Siggi Hofer, ti odio. Installation view. Photo: Tiberio Sorvillo
08.12.23 – 29.02.24
curated by Maximilian Pellizzari & Leonardo Cuccia
On the occasion of the solo exhibition ti odio, Siggi Hofer (Bruneck/Brunico, 1970) presents a new site-specific installation consisting of painted panels and assemblages.
The artist has developed a painting practice with a conceptual substructure that distances itself from the representation of reality. Drawn and painted forms are based on existing drawing instructions based on a modular grid system. The painted motifs appear simplified and are reminiscent of early video games and emojis. In Siggi Hofer’s installation, images, texts, and objects intertwine to form a non-hierarchical order and become part of an independent but fragmented narrative. Together with the other elements of the exhibition, the symbols appear as free signifiers. In his painterly practice, Hofer creates his visual vocabulary of signs whose meaning shifts depending on the viewer’s context and interpretation patterns. In Siggi Hofer’s most recent works, selected motifs and personal quotations are part of a disguise of meaning, with words and images evoking a state of doubt. The artist attempts to steer our reading in the wrong direction through analogies and connotations. Hofer’s motifs undergo a process of objectification in which images become seemingly neutral symbols. In some details, the artist develops formal variations within the grid that lend the abstracted subjects a personal and deliberately unfinished character. Siggi Hofer refuses to adhere to the standards of wall presentation of painting and makes their negotiation an inherent part of his work. Some of the painted panels are assembled into potentially performative objects, while others take on an architectural relation. In the group of painted panels, the artist explores formal variations of a banner on which he applies painted text or letters made of black beads. Each bead is a module for the composition of lines that can be formed into letters and ultimately words. In ancient painting, banners with painted words lent meaning, context, and emotional depth to the depictions. One example of this is the fresco portrait of the married couple Konrad and Irmgard Krille, which is kept in Bolzano Cathedral and was painted at the beginning of the 14th century.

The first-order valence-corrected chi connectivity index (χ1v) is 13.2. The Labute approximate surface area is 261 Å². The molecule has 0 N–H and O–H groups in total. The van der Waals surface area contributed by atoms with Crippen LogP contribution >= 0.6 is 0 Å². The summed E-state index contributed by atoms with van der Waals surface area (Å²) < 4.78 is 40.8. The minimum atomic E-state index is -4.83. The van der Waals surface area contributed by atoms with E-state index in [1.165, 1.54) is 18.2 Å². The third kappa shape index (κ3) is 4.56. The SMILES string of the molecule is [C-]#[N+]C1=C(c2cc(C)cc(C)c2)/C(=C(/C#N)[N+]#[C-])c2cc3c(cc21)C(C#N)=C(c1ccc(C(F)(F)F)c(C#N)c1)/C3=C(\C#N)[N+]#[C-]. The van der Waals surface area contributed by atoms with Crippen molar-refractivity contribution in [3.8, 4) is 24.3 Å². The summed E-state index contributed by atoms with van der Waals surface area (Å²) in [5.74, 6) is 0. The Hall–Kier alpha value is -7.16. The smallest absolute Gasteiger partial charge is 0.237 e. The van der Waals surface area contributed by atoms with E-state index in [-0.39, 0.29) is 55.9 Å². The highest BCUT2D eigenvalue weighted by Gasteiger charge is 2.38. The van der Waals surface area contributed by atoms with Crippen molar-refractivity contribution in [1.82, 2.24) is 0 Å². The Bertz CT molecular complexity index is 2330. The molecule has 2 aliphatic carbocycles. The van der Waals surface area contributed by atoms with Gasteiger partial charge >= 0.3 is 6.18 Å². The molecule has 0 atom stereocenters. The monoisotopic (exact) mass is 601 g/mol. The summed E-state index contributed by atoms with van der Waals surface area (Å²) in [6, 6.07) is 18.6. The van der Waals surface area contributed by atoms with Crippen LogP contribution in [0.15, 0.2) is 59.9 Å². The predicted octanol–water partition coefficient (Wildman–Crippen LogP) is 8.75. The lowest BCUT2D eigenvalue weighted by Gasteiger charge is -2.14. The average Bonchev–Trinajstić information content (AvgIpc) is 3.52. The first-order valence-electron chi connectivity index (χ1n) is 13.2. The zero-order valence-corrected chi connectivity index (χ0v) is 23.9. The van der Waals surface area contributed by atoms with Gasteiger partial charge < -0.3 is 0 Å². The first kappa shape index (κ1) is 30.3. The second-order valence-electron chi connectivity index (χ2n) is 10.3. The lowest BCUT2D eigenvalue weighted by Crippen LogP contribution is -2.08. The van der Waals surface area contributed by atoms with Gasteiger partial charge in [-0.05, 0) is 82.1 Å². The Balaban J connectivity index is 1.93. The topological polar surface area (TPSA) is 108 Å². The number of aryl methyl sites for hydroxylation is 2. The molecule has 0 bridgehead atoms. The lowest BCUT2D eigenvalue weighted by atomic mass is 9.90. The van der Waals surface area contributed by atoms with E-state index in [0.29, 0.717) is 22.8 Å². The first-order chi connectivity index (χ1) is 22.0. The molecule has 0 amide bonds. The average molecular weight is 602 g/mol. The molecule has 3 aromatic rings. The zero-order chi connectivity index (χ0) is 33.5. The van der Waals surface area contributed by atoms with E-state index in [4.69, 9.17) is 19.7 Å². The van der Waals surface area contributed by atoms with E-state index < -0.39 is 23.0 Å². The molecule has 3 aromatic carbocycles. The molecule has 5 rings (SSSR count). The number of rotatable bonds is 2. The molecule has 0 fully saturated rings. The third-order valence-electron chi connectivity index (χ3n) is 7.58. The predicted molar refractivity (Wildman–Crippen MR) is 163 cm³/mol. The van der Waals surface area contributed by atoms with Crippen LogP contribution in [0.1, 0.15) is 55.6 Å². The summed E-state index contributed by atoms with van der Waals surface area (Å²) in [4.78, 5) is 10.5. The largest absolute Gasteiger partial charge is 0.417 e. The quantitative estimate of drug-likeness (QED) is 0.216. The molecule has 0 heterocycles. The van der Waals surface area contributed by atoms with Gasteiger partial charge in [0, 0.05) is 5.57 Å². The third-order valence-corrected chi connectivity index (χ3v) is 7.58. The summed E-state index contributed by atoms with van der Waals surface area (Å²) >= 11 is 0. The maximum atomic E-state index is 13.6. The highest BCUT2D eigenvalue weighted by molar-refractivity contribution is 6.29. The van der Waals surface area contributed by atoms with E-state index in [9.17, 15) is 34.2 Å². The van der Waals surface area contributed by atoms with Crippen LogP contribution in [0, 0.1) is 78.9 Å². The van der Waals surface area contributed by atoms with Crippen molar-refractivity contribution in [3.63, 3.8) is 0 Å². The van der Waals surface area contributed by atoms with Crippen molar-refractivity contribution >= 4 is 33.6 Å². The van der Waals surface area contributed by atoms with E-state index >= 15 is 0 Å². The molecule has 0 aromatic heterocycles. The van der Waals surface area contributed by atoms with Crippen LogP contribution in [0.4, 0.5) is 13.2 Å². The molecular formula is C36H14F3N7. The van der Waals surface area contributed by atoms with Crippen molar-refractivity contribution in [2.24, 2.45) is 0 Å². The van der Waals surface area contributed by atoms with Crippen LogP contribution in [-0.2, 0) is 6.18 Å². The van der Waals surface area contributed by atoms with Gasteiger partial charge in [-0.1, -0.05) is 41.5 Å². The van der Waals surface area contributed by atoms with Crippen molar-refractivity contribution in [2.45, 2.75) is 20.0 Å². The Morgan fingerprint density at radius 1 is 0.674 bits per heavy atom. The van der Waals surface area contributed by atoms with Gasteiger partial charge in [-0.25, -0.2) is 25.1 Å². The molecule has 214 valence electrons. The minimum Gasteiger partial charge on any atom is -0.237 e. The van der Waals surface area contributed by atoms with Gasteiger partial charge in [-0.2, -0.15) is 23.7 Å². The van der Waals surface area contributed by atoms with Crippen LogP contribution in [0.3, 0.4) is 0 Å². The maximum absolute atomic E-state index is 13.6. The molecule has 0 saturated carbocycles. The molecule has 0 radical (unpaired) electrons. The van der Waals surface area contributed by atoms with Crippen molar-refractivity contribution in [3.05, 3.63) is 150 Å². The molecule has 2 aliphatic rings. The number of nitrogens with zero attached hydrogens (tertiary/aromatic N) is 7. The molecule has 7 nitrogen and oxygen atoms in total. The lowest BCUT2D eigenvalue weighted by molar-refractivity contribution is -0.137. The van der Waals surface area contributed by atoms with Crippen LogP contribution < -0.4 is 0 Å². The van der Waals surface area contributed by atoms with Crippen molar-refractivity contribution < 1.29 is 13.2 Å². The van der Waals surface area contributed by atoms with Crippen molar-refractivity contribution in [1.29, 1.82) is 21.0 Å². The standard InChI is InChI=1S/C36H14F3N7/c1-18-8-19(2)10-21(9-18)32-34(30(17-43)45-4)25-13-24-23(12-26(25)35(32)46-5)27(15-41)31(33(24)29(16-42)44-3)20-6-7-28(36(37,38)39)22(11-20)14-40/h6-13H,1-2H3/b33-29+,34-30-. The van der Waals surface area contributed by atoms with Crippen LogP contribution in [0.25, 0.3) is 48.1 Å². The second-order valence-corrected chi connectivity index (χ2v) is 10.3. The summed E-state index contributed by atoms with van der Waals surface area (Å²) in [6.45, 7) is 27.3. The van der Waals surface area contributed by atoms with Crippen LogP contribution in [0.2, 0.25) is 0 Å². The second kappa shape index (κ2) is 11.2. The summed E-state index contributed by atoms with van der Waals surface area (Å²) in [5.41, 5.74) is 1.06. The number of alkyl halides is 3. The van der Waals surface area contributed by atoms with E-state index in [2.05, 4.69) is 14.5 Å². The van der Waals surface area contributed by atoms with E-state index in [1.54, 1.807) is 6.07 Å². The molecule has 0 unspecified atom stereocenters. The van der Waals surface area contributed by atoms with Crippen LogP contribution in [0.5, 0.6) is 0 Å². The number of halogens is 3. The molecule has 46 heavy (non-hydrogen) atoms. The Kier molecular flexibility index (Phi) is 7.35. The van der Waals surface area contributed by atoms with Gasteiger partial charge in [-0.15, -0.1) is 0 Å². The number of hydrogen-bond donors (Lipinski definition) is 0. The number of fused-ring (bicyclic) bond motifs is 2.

ti odio is an exhibition that addresses the unspoken, harmonies and disharmonies, interpersonal relationships, questions of identity, the politics of representation, misunderstandings, and corrections, Siggi Hofer’s work and life, and ultimately all of us while remaining open to new interpretations.